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Americans are living longer and healthier lives. Even so, many older adults develop geriatric syndromes, which are problems that usually have more than one cause and involve many parts of the body. There are many treatments available for these conditions that can help maintain independence and quality of life. For more information on the individual conditions visit HealthinAging.org. Some conditions are:

Bladder control problems

Lack of bladder control, or urinary incontinence, can lead to problems such as falls, depression and isolation. In most cases, incontinence can be cured or greatly improved with treatment. Sleep Problems

Sleep problems can affect quality of life and can contribute to falls, injuries and other health problems.Delirium

Many older adults who go to the emergency room or are admitted to the hospital develop delirium, a state of sudden confusion and a medical emergency, similar to chest pain. See HealthinAging.org for signs.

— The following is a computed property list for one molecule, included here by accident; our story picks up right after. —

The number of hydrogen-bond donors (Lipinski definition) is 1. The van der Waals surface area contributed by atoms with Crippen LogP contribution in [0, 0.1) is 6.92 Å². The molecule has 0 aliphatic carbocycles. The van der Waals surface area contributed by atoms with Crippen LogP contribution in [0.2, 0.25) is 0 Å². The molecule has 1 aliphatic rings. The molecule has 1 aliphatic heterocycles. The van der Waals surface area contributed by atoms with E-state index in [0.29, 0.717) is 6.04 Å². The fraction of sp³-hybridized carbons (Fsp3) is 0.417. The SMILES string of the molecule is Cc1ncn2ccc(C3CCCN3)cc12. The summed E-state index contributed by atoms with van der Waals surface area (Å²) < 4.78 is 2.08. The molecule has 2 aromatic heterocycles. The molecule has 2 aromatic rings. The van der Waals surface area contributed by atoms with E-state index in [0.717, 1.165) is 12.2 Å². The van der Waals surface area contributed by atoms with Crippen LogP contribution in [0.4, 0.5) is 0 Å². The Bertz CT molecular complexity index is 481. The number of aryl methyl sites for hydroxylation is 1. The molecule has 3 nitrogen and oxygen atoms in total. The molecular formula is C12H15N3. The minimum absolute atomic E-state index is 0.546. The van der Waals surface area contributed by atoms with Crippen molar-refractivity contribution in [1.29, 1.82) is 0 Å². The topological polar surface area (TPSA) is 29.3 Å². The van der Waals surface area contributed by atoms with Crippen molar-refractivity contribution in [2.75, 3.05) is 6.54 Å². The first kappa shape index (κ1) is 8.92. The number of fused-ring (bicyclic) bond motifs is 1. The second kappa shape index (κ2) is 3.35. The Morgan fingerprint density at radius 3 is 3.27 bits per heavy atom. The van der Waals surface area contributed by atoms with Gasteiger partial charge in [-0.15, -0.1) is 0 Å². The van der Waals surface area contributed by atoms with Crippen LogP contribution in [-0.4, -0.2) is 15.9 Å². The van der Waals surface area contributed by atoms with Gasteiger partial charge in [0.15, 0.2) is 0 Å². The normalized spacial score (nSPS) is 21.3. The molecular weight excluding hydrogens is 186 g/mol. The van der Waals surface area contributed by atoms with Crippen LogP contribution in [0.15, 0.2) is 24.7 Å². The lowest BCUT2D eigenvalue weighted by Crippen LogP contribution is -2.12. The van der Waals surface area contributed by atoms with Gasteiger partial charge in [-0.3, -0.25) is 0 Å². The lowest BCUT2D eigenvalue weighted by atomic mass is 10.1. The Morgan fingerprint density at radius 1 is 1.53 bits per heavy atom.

Dementia

Dementia, is a memory problem significant enough to affect a person’s ability to carry out usual tasks. While the most common cause is Alzheimer’s Disease, there are many other types.

Falls

Falls are a leading cause of serious injury in older people. There are many risk factors for falling, including safety hazards in the home, medication side effects, walking and vision problems, dizziness, arthritis, weakness and malnutrition. Like other geriatric syndromes, falls usually have more than one cause.

Osteoporosis

Osteoporosis, or “thinning bones,” is a condition that makes the bones of older adults more fragile and easy to break.

Women 65 and older and men over age 70, should get a bone mass density (BMD) test. Increased calcium and vitamin D intake, strength training exercises, keep bones healthy.

Weight Loss

Weight loss can be caused by the diminished sense of taste that comes with aging, or it can be a suggestion of an underlying serious medical problem. No matter the cause, weight loss can lead to other problems, such as weakness, falls, and bone disorders.

Source: HealthinAging.org.